Second, Russia was concerned that not all parties to the inquiry would have equal access to the evidence used by the judges in their decision-making, specifically evidence provided by national intelligence services. Art. 51 (6) of the draft resolution gave the MH17 Tribunal’s judges the authority to potentially convict an accused on the basis of such evidence, without the need to disclose it to the defendant’s legal team if a state insisted that national security interests were compromised otherwise. One does not have to be in the pay of Moscow to see a problem with this rule, and a proposal modelled on an adversarial commission of inquiry like the North Sea Incident Commission (which did handle naval intelligence) would avoid it.
Third, Russia took offence that the draft resolution that would have set up the tribunal stated that the Council was ‘acting under Chapter VII of the charter’, usually reserved for grave threats to international peace and security. In my view, there is no legal reason to insist on this categorization for an inquiry into the MH17 incident.
I do not think that suggesting a format that addresses these three concerns while potentially being agreeable to all parties involved means pandering to power. Rather, it can help us resolve what van den Herik has rightly described as the ‘key question’: was Russia genuine in opposing these specific features of the planned tribunal while stating its support for a ‘genuine international and independent investigation’, or were these concerns convenient pretexts to mask its opposition to any meaningful inquiry? Indeed, one advantage of my proposal is that even a negative reply would help settling that important point, and tell us whether the Kremlin is prepared to honour the promise of support for an international investigation made at the UN by its recently deceased ambassador Vitaly Churkin.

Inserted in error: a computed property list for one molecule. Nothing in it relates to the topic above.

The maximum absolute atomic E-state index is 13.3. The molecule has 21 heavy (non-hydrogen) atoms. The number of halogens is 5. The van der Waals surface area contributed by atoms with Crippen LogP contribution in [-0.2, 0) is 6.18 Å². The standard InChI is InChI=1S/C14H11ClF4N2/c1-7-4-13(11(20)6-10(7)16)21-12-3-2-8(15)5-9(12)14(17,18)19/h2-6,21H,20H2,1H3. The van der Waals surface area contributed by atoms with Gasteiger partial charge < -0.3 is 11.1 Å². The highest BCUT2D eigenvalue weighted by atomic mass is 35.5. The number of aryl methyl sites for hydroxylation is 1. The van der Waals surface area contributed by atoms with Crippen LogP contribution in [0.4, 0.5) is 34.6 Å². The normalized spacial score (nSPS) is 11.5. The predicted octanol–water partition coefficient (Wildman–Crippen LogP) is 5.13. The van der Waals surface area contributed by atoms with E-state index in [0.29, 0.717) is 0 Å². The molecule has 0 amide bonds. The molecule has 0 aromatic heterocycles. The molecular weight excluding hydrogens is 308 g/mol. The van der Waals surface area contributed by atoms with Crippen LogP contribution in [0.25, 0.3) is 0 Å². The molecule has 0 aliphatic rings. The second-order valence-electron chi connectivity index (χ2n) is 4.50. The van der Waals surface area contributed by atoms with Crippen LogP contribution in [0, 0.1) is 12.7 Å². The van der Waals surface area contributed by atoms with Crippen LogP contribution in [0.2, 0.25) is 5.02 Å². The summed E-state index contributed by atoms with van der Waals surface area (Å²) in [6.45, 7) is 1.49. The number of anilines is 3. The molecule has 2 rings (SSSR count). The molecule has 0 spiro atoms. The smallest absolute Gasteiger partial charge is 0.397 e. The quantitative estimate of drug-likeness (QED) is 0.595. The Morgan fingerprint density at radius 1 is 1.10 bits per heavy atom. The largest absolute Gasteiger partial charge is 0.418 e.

Finally, van den Herik contends that the chances of a positive reply from Moscow are rather slim. Here, we are moving into the sphere of international politics, and I disagree with her analysis that Russia is entirely immune to the concept of international embarrassment. Moscow is not Pyongyang, and at least has ambitions to be taken serious as a leading power. Contemporaries in 1904 were equally skeptical about the prospects of the North Sea Incident Commission when it was announced – my article cites a lawyer stating that an agreed final report would be the ‘most improbable result’. Political circumstances can change with surprising speed, and if there is any window of opportunity for a legal forum that can establish an undisputed account of what really happened, provide compensation for the relatives of the victims and secure proportionate punishment of the perpetrators then it should be exploited. As a historian of international law I see one of my tasks as identifying solutions that have resolved international crises and controversies in the past, and offer them as options to the policymakers of today. Even if the right political circumstances for their implementation do not exist today, they might do so tomorrow, and given the current deadlock regarding an international investigation of the MH17 tragedy I felt it was my duty to point towards this forgotten and highly unusual precedent.